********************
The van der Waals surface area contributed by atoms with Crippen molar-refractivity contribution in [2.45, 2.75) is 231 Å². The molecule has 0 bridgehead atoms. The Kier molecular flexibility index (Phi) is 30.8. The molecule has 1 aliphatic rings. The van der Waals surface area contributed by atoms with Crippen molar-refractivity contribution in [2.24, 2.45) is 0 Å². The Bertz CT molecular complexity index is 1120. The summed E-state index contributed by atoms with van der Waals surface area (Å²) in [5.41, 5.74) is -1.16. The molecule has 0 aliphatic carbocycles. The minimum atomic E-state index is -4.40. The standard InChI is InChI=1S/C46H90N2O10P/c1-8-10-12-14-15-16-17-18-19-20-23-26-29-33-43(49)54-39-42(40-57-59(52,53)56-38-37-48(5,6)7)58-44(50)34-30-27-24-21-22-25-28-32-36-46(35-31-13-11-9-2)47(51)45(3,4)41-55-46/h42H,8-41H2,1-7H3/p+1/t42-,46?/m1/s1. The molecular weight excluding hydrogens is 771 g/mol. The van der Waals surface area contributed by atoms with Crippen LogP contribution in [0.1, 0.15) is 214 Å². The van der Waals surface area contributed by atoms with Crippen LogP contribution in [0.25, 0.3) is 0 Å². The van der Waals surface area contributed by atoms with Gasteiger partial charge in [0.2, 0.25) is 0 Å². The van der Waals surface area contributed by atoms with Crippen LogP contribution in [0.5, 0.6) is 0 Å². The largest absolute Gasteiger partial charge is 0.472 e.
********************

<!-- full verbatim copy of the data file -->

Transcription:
The van der Waals surface area contributed by atoms with Crippen molar-refractivity contribution in [2.45, 2.75) is 231 Å². The molecule has 0 bridgehead atoms. The Kier molecular flexibility index (Phi) is 30.8. The molecule has 1 aliphatic rings. The van der Waals surface area contributed by atoms with Crippen molar-refractivity contribution in [2.24, 2.45) is 0 Å². The Bertz CT molecular complexity index is 1120. The summed E-state index contributed by atoms with van der Waals surface area (Å²) in [5.41, 5.74) is -1.16. The molecule has 0 aliphatic carbocycles. The minimum atomic E-state index is -4.40. The standard InChI is InChI=1S/C46H90N2O10P/c1-8-10-12-14-15-16-17-18-19-20-23-26-29-33-43(49)54-39-42(40-57-59(52,53)56-38-37-48(5,6)7)58-44(50)34-30-27-24-21-22-25-28-32-36-46(35-31-13-11-9-2)47(51)45(3,4)41-55-46/h42H,8-41H2,1-7H3/p+1/t42-,46?/m1/s1. The molecular weight excluding hydrogens is 771 g/mol. The van der Waals surface area contributed by atoms with Crippen LogP contribution in [0.1, 0.15) is 214 Å². The van der Waals surface area contributed by atoms with Crippen LogP contribution in [0.25, 0.3) is 0 Å². The van der Waals surface area contributed by atoms with Gasteiger partial charge in [0.2, 0.25) is 0 Å². The van der Waals surface area contributed by atoms with Crippen LogP contribution in [0.5, 0.6) is 0 Å². The largest absolute Gasteiger partial charge is 0.472 e.